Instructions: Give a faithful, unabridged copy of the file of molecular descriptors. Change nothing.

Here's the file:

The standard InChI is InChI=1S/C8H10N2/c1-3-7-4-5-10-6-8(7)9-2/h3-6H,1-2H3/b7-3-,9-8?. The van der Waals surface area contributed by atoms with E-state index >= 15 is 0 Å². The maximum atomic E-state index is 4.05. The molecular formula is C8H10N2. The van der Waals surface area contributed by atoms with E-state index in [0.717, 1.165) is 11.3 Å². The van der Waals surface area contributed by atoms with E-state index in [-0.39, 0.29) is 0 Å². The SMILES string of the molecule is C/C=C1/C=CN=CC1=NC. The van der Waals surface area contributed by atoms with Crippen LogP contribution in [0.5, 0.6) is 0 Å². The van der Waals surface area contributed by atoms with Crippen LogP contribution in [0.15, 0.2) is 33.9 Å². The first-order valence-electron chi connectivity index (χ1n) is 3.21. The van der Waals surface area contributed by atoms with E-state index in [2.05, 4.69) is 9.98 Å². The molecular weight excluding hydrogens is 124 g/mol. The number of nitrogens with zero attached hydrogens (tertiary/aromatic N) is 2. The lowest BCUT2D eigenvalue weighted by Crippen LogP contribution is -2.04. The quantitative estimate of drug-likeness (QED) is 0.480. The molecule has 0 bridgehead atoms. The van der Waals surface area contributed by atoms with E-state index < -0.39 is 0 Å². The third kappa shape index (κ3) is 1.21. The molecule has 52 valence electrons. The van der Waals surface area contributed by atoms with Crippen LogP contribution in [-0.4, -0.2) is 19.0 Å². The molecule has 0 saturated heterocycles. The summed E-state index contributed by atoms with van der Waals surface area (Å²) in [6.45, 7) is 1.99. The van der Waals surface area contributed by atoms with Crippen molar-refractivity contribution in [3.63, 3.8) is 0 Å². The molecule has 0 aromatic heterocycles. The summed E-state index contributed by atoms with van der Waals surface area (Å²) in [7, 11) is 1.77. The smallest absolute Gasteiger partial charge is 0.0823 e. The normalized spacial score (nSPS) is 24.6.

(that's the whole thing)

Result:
The standard InChI is InChI=1S/C8H10N2/c1-3-7-4-5-10-6-8(7)9-2/h3-6H,1-2H3/b7-3-,9-8?. The van der Waals surface area contributed by atoms with E-state index >= 15 is 0 Å². The maximum atomic E-state index is 4.05. The molecular formula is C8H10N2. The van der Waals surface area contributed by atoms with E-state index in [0.717, 1.165) is 11.3 Å². The van der Waals surface area contributed by atoms with E-state index in [-0.39, 0.29) is 0 Å². The SMILES string of the molecule is C/C=C1/C=CN=CC1=NC. The van der Waals surface area contributed by atoms with Crippen LogP contribution in [0.5, 0.6) is 0 Å². The van der Waals surface area contributed by atoms with Crippen LogP contribution in [0.15, 0.2) is 33.9 Å². The first-order valence-electron chi connectivity index (χ1n) is 3.21. The van der Waals surface area contributed by atoms with E-state index in [2.05, 4.69) is 9.98 Å². The molecular weight excluding hydrogens is 124 g/mol. The number of nitrogens with zero attached hydrogens (tertiary/aromatic N) is 2. The lowest BCUT2D eigenvalue weighted by Crippen LogP contribution is -2.04. The quantitative estimate of drug-likeness (QED) is 0.480. The molecule has 0 bridgehead atoms. The van der Waals surface area contributed by atoms with E-state index < -0.39 is 0 Å². The third kappa shape index (κ3) is 1.21. The molecule has 52 valence electrons. The van der Waals surface area contributed by atoms with Crippen LogP contribution in [-0.4, -0.2) is 19.0 Å². The molecule has 0 saturated heterocycles. The summed E-state index contributed by atoms with van der Waals surface area (Å²) in [6.45, 7) is 1.99. The van der Waals surface area contributed by atoms with Crippen molar-refractivity contribution in [3.63, 3.8) is 0 Å². The molecule has 0 aromatic heterocycles. The summed E-state index contributed by atoms with van der Waals surface area (Å²) in [7, 11) is 1.77. The smallest absolute Gasteiger partial charge is 0.0823 e. The normalized spacial score (nSPS) is 24.6.